In this study, we used a fluorogenic assay that was capable of identifying small molecule activators and inhibitors of PAP. PAP functions as an ectonucleotidase in nociceptive neurons.2 Small molecule activators and inhibitors could be used to study the acute effects of modulating PAP activity on nucleotide levels and adenosine production. After screening 1,280 small molecules contained within the LOPAC1280 collection, we identified 8 candidate inhibitors and 5 candidate activators. None of the activators identified from the primary screen enhanced PAP in an orthogonal AMP hydrolysis assay, suggesting these activators were false positives. We were similarly unable to identify hPAP activators in an end-point screen of 28,800 small molecules.5 These results suggest that the odds of identifying hPAP activators are extremely low. In contrast, three of the candidate inhibitors (pCPT-cAMP, calmidazolium chloride, and nalidixic acid) identified in our present screen selectively inhibited hPAP and mPAP (but not pAP or ALP) in an orthogonal AMP hydrolysis assay. Of these three inhibitors, pCPT-cAMP was the only compound that inhibited PAP in live cells.

pCPT-cAMP is commonly used as a membrane-permeant activator of cAMP- and cGMP-dependent protein kinases and EPAC proteins, a class of cytoplasmic cAMP-dependent guanine-nucleotide-exchange factors. pCPT-cAMP is structurally similar to AMP, a physiologically-relevant substrate of PAP. While pCPT-cAMP is reportedly used to modulate intracellular signaling, our findings suggest pCPT-cAMP acts extracellularly to inhibit adenosine production in cells and tissues that express PAP. In fact, pCPT-cAMP is charged at physiological pH, raising the issue of how this compound enters cells. Our cell-based experiment indicates that pCPT-cAMP inhibits an extracellularly active enzyme (which is coupled to extracellular activation of a cell surface receptor), strongly arguing for an extracellular site of action. Additionally, Waidmann and colleagues found that pCPT-cAMP blocked equilibrative nucleoside transporter 1 (ENT1).13 Inhibition of this adenosine transporter elevated extracellular adenosine and activated adenosine A2A receptors in PC12 cells.13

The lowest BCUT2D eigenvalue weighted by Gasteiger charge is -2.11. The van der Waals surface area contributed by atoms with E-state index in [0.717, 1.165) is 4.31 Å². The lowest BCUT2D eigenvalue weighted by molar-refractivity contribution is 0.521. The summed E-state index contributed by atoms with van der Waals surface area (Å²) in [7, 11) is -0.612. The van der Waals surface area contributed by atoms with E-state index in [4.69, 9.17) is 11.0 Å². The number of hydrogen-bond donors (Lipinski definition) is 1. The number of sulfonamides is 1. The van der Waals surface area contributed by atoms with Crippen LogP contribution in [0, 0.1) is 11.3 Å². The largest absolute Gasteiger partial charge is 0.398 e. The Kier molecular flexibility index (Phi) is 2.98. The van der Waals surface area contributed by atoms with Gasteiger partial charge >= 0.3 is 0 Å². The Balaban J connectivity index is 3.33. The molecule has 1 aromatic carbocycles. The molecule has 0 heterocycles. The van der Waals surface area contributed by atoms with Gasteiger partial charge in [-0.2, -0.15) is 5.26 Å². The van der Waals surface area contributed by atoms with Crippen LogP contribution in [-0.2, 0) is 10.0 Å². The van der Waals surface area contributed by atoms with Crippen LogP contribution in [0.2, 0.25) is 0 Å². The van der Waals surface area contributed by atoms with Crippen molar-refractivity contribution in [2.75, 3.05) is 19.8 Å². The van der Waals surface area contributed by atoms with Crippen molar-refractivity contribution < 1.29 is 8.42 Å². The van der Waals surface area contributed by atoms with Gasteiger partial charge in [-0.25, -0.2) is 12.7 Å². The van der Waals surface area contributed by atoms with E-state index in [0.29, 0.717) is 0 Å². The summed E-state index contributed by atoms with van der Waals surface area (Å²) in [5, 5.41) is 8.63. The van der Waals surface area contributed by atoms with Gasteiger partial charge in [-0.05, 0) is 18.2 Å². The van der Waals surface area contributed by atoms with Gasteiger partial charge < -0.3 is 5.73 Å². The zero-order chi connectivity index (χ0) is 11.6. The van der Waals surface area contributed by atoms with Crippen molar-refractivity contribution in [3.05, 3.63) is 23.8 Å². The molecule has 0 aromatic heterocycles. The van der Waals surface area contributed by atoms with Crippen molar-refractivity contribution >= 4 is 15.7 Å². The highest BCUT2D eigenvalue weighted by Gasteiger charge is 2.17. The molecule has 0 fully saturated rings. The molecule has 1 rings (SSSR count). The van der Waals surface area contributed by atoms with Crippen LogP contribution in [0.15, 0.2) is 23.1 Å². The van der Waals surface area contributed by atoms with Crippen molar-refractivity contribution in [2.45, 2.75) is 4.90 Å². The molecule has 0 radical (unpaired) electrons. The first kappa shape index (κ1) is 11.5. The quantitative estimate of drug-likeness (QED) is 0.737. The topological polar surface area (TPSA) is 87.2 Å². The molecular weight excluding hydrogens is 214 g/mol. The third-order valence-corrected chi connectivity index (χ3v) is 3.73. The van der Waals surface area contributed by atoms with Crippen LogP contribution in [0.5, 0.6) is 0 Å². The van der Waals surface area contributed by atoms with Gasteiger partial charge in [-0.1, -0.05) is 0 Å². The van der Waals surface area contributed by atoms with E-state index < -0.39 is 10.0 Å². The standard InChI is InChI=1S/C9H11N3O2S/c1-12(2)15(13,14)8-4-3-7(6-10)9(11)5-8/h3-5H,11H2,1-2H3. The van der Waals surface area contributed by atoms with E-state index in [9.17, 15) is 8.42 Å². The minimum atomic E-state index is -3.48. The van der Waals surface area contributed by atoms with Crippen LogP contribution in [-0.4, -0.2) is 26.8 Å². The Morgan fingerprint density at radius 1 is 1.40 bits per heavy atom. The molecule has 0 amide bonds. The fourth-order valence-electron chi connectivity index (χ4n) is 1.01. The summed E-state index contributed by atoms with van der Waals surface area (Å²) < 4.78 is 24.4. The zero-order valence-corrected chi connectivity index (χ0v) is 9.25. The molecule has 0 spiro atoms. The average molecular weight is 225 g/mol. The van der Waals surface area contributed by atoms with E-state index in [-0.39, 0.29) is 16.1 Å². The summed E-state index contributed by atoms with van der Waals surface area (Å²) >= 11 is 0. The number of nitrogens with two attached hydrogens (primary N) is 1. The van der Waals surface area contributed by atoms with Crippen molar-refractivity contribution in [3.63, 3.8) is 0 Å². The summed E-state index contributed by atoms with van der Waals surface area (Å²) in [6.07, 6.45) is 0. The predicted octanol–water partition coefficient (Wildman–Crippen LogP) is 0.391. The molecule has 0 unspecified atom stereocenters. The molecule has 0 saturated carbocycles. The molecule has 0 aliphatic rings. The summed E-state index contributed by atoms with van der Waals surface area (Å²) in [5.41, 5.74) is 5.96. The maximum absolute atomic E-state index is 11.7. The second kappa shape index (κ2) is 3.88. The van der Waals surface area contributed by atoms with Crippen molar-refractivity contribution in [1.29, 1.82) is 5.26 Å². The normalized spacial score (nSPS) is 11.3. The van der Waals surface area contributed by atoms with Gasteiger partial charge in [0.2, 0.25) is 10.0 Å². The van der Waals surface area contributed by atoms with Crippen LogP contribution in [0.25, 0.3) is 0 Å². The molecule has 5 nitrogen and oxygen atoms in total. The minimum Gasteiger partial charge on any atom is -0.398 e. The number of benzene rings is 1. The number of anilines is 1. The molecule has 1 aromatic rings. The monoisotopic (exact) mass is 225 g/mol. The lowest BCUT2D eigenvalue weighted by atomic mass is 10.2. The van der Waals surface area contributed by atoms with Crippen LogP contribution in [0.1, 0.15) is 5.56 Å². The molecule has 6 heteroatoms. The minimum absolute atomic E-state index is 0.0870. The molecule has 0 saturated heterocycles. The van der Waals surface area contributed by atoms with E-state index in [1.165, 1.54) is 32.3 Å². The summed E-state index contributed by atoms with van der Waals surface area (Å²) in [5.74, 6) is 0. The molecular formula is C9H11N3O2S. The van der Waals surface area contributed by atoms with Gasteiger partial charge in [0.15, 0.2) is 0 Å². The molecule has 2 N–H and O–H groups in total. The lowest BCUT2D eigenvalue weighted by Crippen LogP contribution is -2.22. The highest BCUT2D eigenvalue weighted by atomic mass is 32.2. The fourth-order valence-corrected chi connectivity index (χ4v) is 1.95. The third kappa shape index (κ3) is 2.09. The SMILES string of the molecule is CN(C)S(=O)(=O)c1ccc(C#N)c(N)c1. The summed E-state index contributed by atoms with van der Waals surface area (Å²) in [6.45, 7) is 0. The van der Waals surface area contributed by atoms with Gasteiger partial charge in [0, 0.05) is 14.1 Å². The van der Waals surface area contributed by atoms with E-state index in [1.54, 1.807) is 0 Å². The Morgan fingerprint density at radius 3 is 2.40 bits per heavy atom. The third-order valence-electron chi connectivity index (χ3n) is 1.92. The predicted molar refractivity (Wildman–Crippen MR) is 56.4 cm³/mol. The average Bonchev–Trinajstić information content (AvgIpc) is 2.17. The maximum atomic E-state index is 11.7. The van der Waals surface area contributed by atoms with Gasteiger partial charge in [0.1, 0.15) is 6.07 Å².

While pCPT-cAMP effectively inhibited PAP, cAMP did not inhibit hPAP in the fluorogenic assay (data not shown). One explanation for why pCPT-cAMP but not cAMP inhibited PAP could be associated with the structural modification at the C8 position of the purine ring (chlorophenylthio group). Similarly, the related cyclic nucleotide analog pCPT-cGMP, which also contains the chlorophenylthio group at the C8 position, inhibited PAP in vitro and extracellularly in cells. Thus, the C8 modification may be necessary to inhibit PAP function. Intriguingly, these cyclic nucleotide analogs are structurally similar to AMP, the natural substrate of PAP,2 but cannot be hydrolyzed to inorganic phosphate by PAP (Fig 2B, ,3D3D).

Nalidixic acid, calmidazolium chloride and lonidamine inhibited PAP in biochemical assays; however, we were unable to assess the inhibitory activity of these compounds in cells because of off-target effects (nalidixic acid inhibited A2B while lonidamine and calmidazolium chloride killed cells). These compounds are thus not likely to be useful for inhibiting PAP in a more physiologically relevant setting, such as in live cells or in animals.